Hewlett Packard Enterprise (HPE) today became the latest entrant in a hyperconverged appliance category that largely exists thanks to the rise of software-defined infrastructure.
Aimed at the midmarket, the Hyper Converged 380 (HC 380) platform combines compute and storage in a single offering that is intended to not only be simpler to manage, but also to increase overall application performance by bring data closer to the system’s core processor.
The HC 380, based on an existing HPE Proliant DL380 server, combines HP investments in compute, storage, and IT management in a single platform that is part of a larger HPE effort to deliver truly “composable” infrastructure, says Paul Miller, the company’s vice president of marketing for converged data center infrastructure.
“The HC 380 is built around a data fabric that we’ve developed,” Miller says. “The data fabric makes use of investments in our server platform, StoreVirtual storage, and HP OneView software.”
Miller says the primary goal is to reduce both IT capital and operational expenses by making it easier to acquire an integrated server that enables virtual machines to be deployed in 15 minutes. After that, he claims, it only takes another five minutes to provision additional capacity whenever needed. In addition, HPE has included analytics tools that help reduce virtual machine sprawl as much as 50 percent, according to Miller.
HPE declined to reveal pricing for the HC 380, a platform that is arguably late to market. The overall hyperconverged appliance category is dominated by Nutanix. While there are multiple classes of servers, Gartner predicts that by 2019 hyperconverged systems will be a $5 billion market, which represents a compound annual growth rate of 68 percent.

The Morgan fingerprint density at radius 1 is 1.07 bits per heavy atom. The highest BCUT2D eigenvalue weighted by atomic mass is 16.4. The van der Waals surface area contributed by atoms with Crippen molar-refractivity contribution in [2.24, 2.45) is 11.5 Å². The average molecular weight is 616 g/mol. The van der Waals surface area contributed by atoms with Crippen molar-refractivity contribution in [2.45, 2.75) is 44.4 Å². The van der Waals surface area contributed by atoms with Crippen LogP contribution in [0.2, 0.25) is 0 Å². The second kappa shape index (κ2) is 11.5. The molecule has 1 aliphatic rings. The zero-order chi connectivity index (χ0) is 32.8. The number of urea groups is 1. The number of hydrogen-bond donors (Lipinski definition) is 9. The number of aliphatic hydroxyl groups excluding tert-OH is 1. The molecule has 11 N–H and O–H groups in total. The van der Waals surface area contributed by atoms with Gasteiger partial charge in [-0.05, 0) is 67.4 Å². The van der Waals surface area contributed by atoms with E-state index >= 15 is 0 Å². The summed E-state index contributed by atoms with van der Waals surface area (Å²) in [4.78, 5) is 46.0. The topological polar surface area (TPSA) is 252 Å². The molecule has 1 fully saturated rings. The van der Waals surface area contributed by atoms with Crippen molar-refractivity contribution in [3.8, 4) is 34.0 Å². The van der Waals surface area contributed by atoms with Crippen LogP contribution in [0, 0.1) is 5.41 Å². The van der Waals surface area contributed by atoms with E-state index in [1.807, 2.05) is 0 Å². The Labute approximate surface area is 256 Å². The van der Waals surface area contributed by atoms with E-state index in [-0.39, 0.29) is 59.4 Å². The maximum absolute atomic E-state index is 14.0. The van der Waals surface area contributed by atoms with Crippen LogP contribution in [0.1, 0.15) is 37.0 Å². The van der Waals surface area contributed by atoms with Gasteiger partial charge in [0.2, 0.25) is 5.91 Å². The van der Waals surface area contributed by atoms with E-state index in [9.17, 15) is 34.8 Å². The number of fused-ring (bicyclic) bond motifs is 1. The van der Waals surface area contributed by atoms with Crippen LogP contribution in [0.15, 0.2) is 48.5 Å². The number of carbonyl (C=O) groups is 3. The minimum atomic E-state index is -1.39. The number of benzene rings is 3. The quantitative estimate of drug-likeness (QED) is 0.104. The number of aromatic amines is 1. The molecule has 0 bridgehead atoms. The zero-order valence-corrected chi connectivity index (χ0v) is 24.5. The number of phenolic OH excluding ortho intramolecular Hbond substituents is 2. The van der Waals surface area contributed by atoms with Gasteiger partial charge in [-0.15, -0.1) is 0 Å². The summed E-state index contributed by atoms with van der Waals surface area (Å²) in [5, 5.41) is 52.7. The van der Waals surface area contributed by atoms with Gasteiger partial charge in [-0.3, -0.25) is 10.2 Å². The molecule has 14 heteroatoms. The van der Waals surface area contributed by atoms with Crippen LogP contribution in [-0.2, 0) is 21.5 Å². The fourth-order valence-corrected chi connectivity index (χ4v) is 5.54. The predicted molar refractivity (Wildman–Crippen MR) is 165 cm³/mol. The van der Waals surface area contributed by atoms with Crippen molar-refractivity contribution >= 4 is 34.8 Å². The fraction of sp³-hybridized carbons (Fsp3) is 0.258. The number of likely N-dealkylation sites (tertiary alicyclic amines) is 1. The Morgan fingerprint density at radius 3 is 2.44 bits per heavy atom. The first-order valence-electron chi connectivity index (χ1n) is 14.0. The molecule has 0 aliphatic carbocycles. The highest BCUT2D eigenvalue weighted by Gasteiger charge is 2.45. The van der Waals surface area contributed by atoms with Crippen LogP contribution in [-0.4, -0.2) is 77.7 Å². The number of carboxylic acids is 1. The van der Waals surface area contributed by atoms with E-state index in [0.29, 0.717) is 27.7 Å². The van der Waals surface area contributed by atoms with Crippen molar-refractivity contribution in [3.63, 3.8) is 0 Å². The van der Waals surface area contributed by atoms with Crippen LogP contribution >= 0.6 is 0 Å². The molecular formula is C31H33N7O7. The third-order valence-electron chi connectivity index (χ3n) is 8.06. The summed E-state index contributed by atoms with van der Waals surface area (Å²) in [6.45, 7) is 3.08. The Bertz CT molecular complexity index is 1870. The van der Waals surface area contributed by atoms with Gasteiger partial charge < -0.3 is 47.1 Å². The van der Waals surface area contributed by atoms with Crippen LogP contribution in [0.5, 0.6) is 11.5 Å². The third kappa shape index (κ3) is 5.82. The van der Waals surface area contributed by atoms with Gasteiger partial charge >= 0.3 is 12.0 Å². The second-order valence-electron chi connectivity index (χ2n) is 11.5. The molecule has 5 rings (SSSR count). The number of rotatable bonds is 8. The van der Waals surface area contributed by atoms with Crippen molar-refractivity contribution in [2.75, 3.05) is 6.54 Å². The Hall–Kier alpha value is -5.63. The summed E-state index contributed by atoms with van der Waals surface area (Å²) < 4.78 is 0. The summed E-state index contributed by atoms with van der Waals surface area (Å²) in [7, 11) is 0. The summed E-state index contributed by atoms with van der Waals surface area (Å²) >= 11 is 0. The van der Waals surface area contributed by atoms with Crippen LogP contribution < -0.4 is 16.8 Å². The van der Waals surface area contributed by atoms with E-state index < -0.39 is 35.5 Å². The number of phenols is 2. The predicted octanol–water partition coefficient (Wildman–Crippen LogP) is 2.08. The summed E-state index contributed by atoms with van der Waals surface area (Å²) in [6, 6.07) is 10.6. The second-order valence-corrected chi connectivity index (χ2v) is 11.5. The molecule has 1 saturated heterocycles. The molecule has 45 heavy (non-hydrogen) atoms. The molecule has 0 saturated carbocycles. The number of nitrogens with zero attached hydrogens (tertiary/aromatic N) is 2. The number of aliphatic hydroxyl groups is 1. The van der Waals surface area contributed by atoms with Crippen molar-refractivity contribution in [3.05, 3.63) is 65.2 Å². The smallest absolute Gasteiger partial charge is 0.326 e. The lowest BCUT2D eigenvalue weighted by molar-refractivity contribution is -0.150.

Jean Bozman, a principal analyst with the Hurwitz Group, says that, thanks to the rise of advanced analytics applications, much of the interest in hyperconvergence is being driven by the need to bring data closer to the CPU.
“In some way it’s a classic computer science problem,” says Bozman. “Now the data doesn’t have to be a hop away across a network.”
Like Nutanix, HPE has opted to not include a networking component in its hyperconverged appliance, in deference to the fact that some IT organizations will prefer to acquire network infrastructure separately. In contrast, Cisco, which entered this category earlier this month, and Pure Storage, which entered the category yesterday, are including integrated networking components.
Meanwhile, VCE, a unit of EMC, has announced a hyperconverged appliance that plugs into Cisco networking gear, while last week Lenovo announced that the hyperconverged appliances it resells can be plugged into equipment from Juniper Networks.
Colm Keegan, a senior analyst with Enterprise Strategy Group (ESG), says any IT organization’s approach to hyperconvergence will depend heavily on how much of a commitment there is to the network infrastructure investments in place.
“There are two different schools of thought,” says Keegan. “Some will want all the components integrated. Others will want to use any network. But ultimately, it’s all going to be software-defined.”